Who Wants Parallel Computers?
An announcement of a DIMACS conference on parallel computation
Gordon Bell is of course not a theorist, but is one of the great computer designers of all time. He helped design machines that were used by millions—especially the early PDP family and the VAX family while at Digital Equipment Corporation (DEC). His 1971 book “Computer Structures: Readings and Examples,” with Allen Newell was an early classic book on computer architecture. When I was a student it was “the” book we all studied.
Today I would like to help announce an event that will happen next year—an event that is related to Gordon’s work. I usually do not announce events, but there is always room for exceptions, so here goes.
Gordon likes to get straight to the point, he is quite strong in his opinions, and he is usually right. He is famous for listening to talks that predict some technology X will soon change the world, then interrupting the speaker with:
“I am willing to bet dollars that X will not be in use in five years.”
He has won almost all of these bets, lost one or two, and had a few people fail to pay up after they lost. Of course, behind the personal bet there was often millions of dollars of research, venture capital, and work effort essentially betting which direction the industry would take. This post is about such an issue: will raw speed give way to multi-core parallel processing, and will that ramp up the usage of fault-tolerance technology?
I recall attending a meeting called Nextgens Technologies in December 2006. It is a yearly meeting held by the TTI/Vanguard group on various new technologies, as you might guess from its title. One of the invited speakers was an expert on processor design from UCLA, Eli Yablonovitch. He was giving a very technical talk—talks at this meeting range from very technical to very general—on why extremely fast processors were impossible to make. Essentially he was explaining the physics behind the collapse of Moore’s Law and the rise of many-core systems. The short answer is power: if chips are clocked much faster than today’s rates, they will burn up. No amount of cooling could stop them from melting.
Gordon did not challenge Yablonovitch with a bet, nor did Gordon challenge his arguments. But he did say,
I do not want parallel computers. I want faster uni-processors.
Yablonovitch listened, nodded to Gordon, and answered you may want uni-processors that are very fast, but many-core is what you are going to get.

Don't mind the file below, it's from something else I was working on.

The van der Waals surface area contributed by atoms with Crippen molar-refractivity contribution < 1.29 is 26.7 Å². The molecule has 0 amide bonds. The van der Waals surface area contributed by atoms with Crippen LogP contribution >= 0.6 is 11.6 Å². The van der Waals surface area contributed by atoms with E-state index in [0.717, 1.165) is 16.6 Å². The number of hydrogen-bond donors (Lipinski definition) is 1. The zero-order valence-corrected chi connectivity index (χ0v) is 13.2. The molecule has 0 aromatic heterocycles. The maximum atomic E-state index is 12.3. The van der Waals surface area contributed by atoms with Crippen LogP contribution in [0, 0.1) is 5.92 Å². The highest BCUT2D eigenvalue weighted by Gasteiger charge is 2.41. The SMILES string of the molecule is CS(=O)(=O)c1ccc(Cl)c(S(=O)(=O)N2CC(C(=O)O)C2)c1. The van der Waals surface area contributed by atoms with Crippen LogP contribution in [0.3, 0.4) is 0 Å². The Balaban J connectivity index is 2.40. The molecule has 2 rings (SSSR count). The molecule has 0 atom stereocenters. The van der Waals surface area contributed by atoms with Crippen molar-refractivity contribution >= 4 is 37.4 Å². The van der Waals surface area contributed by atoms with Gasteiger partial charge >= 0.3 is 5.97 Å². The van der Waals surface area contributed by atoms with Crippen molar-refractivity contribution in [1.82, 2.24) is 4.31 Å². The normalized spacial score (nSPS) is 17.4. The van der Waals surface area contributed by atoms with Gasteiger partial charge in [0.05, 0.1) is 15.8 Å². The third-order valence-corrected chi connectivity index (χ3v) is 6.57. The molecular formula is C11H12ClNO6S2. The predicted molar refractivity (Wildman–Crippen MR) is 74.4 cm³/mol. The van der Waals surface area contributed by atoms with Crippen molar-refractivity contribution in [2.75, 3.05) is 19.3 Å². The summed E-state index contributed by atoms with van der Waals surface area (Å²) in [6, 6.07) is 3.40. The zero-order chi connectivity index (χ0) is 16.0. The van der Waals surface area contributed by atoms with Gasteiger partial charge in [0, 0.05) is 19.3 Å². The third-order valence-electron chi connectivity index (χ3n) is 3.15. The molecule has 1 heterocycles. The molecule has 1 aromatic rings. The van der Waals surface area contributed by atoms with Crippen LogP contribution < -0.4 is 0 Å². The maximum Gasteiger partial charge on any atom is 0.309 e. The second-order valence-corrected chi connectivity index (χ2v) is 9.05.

For just a small example of what Gordon meant, suppose you are developing a chess program, where speed is utmost. Which would you rather have, two cores or a twice-faster uniprocessor? The world champion Rybka chess program advertises honestly that it gets only 71% of the benefit of doubling the number of cores. The other 29% is the overhead for chess search being hard to parallelize, for communication between cores, and for system management. The predictions are that this will only get much worse as the number of cores increase from two to thousands.
Let’s turn to the announcement that is all about the rise of many-core.
Many-Core: The Future
Phil Gibbons, Howard Karloff, and Sergei Vassilvitskii are organizing a workshop entitled Parallelism: A 2020 Vision, to be held March 14-16 at DIMACS. Howard says the goal of the workshop is to bring together both users and researchers to discuss:
- how parallel computing in its various forms is used today;
- what new uses and programming abstractions will arise by 2020;
- what parallel computers will look like in 2020; and
- how to model parallelism theoretically.
I think the workshop looks interesting, and have no doubt that it will be fun to attend. If you are interested get in touch with DIMACS or Howard: as usual all are welcome.
I would like to make one prediction about the future of computers. The rise of many-core and the construction of systems with huge numbers of chips will lead to the following: Fault tolerant computation will become more important both in practice and in theory. This is a safe prediction and a dangerous one. It is safe because 2020 is a long way from now. I could predict we will all be driving space cars like on the Jetsons and be safe, since who will remember what I predict today?
It is dangerous because fault tolerant computing has been around for a long time, has been predicted as “just around the corner” many times, and yet has largely been unused in most systems.
In the early days of computers, when they used vacuum tubes which were very unreliable, John von Neumann wrote in 1952 a famous paper on fault tolerance methods. It was titled: “Probabilistic Logics and the Synthesis of Reliable Organisms from Unreliable Components.” This work is justly famous, and fault tolerant computing methods are in vogue again. However, one of the reasons that von Neumann’s work did not have much practical impact is that quickly the technology changed: tubes became transistors, which became micro-chips. Each of these changes yielded huge increases in reliability. Perhaps that will happen again, or perhaps it will not and fault tolerant methods will be needed in the future.
Many-Core: The Future?
I wonder if many-core is the final answer? I do not doubt that we will see more and more processors on a single chip. But I do wonder if predictions of the type made by Yablonovitch are absolute. I have talked before on how hard it is to prove that something is impossible. This is true in mathematics and in complexity theory, but is even harder in physical systems. What about some breakthrough that allows chips to run cooler? Or allows them to use totally different methods to implement gates? I wonder.
Perhaps one of the topics in the planned workshop should be on how to make faster uni-processors? I hope that you attend the workshop if you are interested in this area. Maybe we can do a post on the workshop in the spring.